Falmouth's Neighbourhood Plan, which if approved by local people could set the town’s agenda for the next decade, is going out for its second round of public consultation.

It will limit inappropriate housing developments, protect vital open spaces, create a new green corridor and provide a powerful tool that will help councillors to repel planning applications that threaten the town’s future prosperity.

Following extensive community engagement over the past two years, Falmouth Town Council (FTC) is preparing to share the first draft of its neighbourhood plan in a second phase of consultation, which will take place over at least six weeks from early December until mid-January.

If local people vote in favour, the plan in a referendum next year will be ‘made’ in law, form an integral part of the planning process and be considered alongside all applications that are decided by Cornwall Council, planning inspectors, or the Government.

“The neighbourhood plan provides everyone in Falmouth with the opportunity to influence the decisions that will affect the town’s future; from the way that land is used for housing, business, shops and leisure to the protection of green spaces, the design of buildings and the tackling of local issues,” said Cllr Candy Atherton, who chairs FTC’s neighbourhood plan steering group.

The objectives set out in this first draft include enhancing the town and its special qualities up to 2030 and beyond; balancing the competing needs for growth and development with conservation and improvement; and promoting development that is socially, economically and environmentally sustainable. The plan also outlines the need for further physical realm improvements both in the main streets and specific areas of the town.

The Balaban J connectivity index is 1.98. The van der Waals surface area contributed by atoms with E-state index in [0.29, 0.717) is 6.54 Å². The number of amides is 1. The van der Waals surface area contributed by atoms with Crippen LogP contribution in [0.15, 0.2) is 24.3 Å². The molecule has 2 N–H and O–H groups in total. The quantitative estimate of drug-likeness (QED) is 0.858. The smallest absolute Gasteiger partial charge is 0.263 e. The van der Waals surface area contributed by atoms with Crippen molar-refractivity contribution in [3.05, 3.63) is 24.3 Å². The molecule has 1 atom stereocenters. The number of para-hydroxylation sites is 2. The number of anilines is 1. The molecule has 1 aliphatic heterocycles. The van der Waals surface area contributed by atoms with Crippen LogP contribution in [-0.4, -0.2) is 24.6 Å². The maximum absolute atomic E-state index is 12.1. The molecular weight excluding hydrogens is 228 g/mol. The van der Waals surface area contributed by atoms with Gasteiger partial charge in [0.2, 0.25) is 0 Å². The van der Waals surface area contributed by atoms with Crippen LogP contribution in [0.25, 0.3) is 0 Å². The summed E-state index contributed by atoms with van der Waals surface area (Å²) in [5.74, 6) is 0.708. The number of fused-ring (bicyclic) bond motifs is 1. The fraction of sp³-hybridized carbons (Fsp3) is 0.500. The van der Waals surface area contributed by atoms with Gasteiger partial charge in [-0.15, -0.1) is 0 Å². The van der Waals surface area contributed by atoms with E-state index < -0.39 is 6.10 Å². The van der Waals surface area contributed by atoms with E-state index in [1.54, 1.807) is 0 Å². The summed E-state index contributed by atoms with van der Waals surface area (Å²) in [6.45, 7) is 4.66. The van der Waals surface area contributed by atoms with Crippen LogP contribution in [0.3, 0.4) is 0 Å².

“The aim for Church Street car park would be to transform it into a desirable destination with restaurants, cafes, marine activities and public space so that residents and visitors could take full advantage of some of the best views in Falmouth,” said Professor Mike Jenks from Falmouth Civic Society who leads the neighbourhood plan’s spatial strategy, integration and design guidance working group. “We are suggesting limiting the amount of parking spaces in Church Street but increasing capacity at the Quarry and former Territorial Army site on Bar Road; pedestrianising the main streets for part of the day and supporting the town’s shuttle bus, all of which would be essential to the successful realisation of this vision.”

In addition, the plan recommends developing the Quarry car park and former Territorial Army site to include housing for local people and/or students; proposes a green corridor between Tregoniggie Woodland and Swanpool; and emphasises the benefits of environmental improvements at Pendennis Point and to the seafront that would arise if a supporting application for grant aid from the national Coastal Communities Fund was successful.

It also recognises the role of Falmouth (and Penryn) as a key economic driver for Cornwall; supports the dredging of Falmouth Harbour; the generation of new enterprise in the maritime, advanced engineering and energy sectors; and the provision of small workshops and an innovation/home business support centre.

In relation to tourism, it proposes the revival of Prince of Wales Pier and the enhancement of The Moor; a new skate park at Dracaena Fields and measures to enhance Falmouth’s festival culture by attracting major international events to the town.

On the subject of student accommodation, the plan offers further policies to complement the recently-approved Article 4 Direction that prevents further conversions of dwellings into Houses in Multiple Occupation (HMOs) in certain areas and ensures that any sites identified for purpose-built accommodation conform to clear rules on issues such as parking, on-site management and contributions to off-site policing.

A leaflet summarising the key points of the proposed plan will be distributed to local residents, who will also be invited to attend two drop-in sessions to find out more. Residents will be able to view the plan on a dedicated website or in Falmouth Library, where hard copies and summary leaflet will also be available to view. The neighbourhood plan steering group is also offering to present the plan to local organisations upon request.